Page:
• Yearly taxable Income: from NZ$14,001 to NZ$48,000 / Taxable Income 17.05%.
  • Yearly taxable Income: from NZ$48,001 to NZ$70,000 / Taxable Income 30%.
  • Yearly taxable Income: NZ$70,001 and over / Taxable Income 33%.
  • No-notification (no IRD number): Taxable Income 45%.

KiwiSaver

What is KiwiSaver and what to do about it?

In short, KiwiSaver is the government ran retirement plan in New Zealand. It deducts a chosen percentage of your wage every time you get paid and holds it for you, so you have something to cash in when you retire. This is indeed something that no backpacker needs.

With that in mind, here is what to do about it:

Opt in KiwiSaver through the form provided by your employer as it is mandatory, then ask your employer for the “opt out form”, fill it up and send it to IRD. IRD will then refund you the money saved up already and stop deducting from your wages for this job.
Repeat this operation for each job.

Pixabay

How to check if you have been taxed fairly?

The Inland Revenue Department of New Zealand has made things very easy for you, use this online deduction calculator to check out how much taxes you should pay or have paid.

PAYE / KiwiSaver deductions Calculator.

Last thoughts…

CHECK IF YOU ARE SUBJECT TO DOUBLE TAXATIONS.

If you are tax resident in your home country as well as in New Zealand, your home country may tax your worldwide incomes, which means that you will have to pay taxes on your income in NZ back in your home country. Make sure to contact your tax agency in your home country to ask if this is your case. Nobody wants to go home to a tax control!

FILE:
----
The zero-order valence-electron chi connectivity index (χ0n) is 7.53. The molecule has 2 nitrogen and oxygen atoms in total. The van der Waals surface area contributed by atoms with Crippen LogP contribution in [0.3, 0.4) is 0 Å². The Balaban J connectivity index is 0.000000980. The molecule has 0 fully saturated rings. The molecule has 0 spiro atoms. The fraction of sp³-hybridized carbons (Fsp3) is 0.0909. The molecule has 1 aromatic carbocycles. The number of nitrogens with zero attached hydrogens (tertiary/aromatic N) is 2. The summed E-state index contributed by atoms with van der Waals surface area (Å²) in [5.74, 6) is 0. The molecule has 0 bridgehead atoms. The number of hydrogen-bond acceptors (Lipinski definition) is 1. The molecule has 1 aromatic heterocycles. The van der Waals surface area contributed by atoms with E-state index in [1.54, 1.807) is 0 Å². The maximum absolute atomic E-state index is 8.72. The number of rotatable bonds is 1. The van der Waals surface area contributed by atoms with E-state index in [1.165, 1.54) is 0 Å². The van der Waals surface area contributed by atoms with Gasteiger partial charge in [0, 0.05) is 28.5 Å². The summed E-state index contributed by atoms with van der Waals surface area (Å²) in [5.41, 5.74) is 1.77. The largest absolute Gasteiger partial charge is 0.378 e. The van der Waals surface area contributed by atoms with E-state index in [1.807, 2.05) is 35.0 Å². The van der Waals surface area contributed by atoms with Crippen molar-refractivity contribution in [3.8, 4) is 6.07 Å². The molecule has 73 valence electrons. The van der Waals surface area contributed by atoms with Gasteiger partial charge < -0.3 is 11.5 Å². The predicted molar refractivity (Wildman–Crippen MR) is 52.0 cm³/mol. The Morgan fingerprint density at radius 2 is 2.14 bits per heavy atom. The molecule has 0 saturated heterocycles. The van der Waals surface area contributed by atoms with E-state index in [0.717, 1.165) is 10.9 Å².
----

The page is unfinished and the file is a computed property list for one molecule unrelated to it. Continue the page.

So you are working in New Zealand?

Have you got a Working Holiday Visa? That’s the first step to being able to work in New Zealand if you are a backpacker or budget traveller.

Working Holiday Insurance
Was this article useful? Useful Useless
Help other travellers, share this article now:
Pin
HiFX - Money Transfer

Most Popular Videos

Video Thumbnail
Video Thumbnail
Video Thumbnail
Pixabay
Study in New Zealand

The Top New Zealand Universities for International Students

Which New Zealand universities to consider studying. It’s a no-brainer: studying in [...]

BackpackerGuide.NZ
North Island

16 Free Things to Do in Waitomo

Explore the Waitomo area on a budget! With caving, abseiling, black water [...]

Working Holiday Insurance
Hot on Backpacker Guide
Natural Attractions
Rotorua NZ

10 Best Helicopter Tours in New Zealand

Amazing places to take a helicopter flight in New Zealand. You came […]

Job Search Tips
BackpackerGuide.NZ

Picking Seasons in New Zealand

The picking seasons and picking regions in New Zealand. A great way to […]

Water Activities
http://www.vladimirkudinov.com

9 Places to Surf on the North Island

Where to surf on the North Island. With New Zealand being two […]

We use cookies to understand how you use our site and to improve your experience. This includes personalizing content and advertising. To learn more, click here. By continuing to use our site, you accept our use of cookies, revised Privacy Policy and Terms of Use.
I accept

Menu